Today’s brands have to produce an infinite amount of content to stay connected with their target audiences. Aside from creating enough content to keep constant connections alive, ensuring that all this content meets the required standards is a major challenge – and the more content produced, the more difficult this becomes.
In this article, we explain the difference between editing and proofreading – and why your blog content needs both.
Editing vs proofreading: what’s the difference?
Editing and proofreading are often grouped together as services and you could argue that proofreading is part of the editing process anyway. However, these are two different practices that should be carried out by individual specialists.
Let’s start by defining the two:
- Proofreading: is about correcting grammar, spelling, punctuation and other technical inaccuracies in a piece of writing.
- Editing: focuses on enhancing the quality of writing by improving readability, flow, structure, relevance and other factors.
Essentially, proofreading is all about achieving technical accuracy in a piece of writing by correcting typos, grammar errors and any other quantifiable language mistakes. Editing, on the other hand, focuses on achieving the desired quality and style of a piece to ensure that it meets both the publisher’s editorial guidelines and the target audience’s expectations.
These editorial guidelines vary from one publisher to another and can include technical specifications (heading capitalisation, structure, references, etc.) as well as a range of stylistic qualities, such as tone, voice and angle. Good editing maintains the publisher’s style across every published piece, regardless of how many different writers are involved on a project.
In short, quality proofreading guarantees the technical accuracy of every piece.
Does blog content really need editing and proofreading?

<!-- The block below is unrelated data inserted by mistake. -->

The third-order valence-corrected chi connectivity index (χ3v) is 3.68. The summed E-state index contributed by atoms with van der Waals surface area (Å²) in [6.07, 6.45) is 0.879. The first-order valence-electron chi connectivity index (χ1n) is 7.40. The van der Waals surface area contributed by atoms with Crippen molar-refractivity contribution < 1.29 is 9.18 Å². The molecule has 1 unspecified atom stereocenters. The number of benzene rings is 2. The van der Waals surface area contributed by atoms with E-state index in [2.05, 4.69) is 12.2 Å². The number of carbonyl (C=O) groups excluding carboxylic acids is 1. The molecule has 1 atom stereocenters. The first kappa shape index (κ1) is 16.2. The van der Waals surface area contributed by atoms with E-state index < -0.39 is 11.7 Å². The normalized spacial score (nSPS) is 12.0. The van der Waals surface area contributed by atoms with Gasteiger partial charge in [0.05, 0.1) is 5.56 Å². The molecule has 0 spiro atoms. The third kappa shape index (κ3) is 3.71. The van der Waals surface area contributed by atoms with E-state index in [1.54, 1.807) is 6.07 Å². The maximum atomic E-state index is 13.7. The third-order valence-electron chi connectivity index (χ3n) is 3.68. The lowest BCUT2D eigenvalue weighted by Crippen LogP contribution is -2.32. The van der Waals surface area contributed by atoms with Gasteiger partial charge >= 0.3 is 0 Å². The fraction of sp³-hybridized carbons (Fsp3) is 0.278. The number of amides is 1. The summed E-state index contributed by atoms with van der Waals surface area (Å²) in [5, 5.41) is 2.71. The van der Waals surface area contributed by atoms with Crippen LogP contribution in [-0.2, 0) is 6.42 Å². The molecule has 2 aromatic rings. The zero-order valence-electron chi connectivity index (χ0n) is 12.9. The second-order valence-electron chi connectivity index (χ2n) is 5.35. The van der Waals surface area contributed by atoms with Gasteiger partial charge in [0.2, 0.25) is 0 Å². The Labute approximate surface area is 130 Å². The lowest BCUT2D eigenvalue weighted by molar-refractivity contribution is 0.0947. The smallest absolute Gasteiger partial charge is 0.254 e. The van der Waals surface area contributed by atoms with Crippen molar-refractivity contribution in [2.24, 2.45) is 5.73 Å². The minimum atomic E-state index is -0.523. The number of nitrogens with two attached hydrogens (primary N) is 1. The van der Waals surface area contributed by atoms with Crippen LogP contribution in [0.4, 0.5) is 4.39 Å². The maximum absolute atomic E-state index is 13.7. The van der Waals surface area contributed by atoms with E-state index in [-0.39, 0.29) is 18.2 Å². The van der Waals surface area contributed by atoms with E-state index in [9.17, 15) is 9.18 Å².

If you think blog content is casual enough that nobody is going to care about the odd typo, you couldn’t be more wrong.
There are, for example, currently entire Twitter accounts dedicated to calling out poor writing and trivial mistakes.
Twitter is arguably the most conversational social network, filled with threads of people sharing their varied opinions on subjects, whilst competing on for attention around those opinions. This has a lot in common with the world of blogging, where again, publishers are competing against hundreds or thousands of similar voices, trying to convince readers that their information, products and services are better than all other alternatives.
When trying to convince people to change their minds over a product for example, they may instinctively – and rightfully so – demand accuracy, legitimacy and authority. Even if they only notice the smallest of typos or grammar mistakes, this whole perception instantly comes crumbling down with readers, as they begin to question a publisher’s given authority and ability to convince.
Producing 100% consistent error-free content can be challenging for companies and publishers, but people don’t make purchase decisions based on logic; they make them based on emotions and trust, which is one of the most fickle emotions triggering purchasing actions.
This is an interesting question and the answer is slightly different when it comes to editing versus proofreading for example.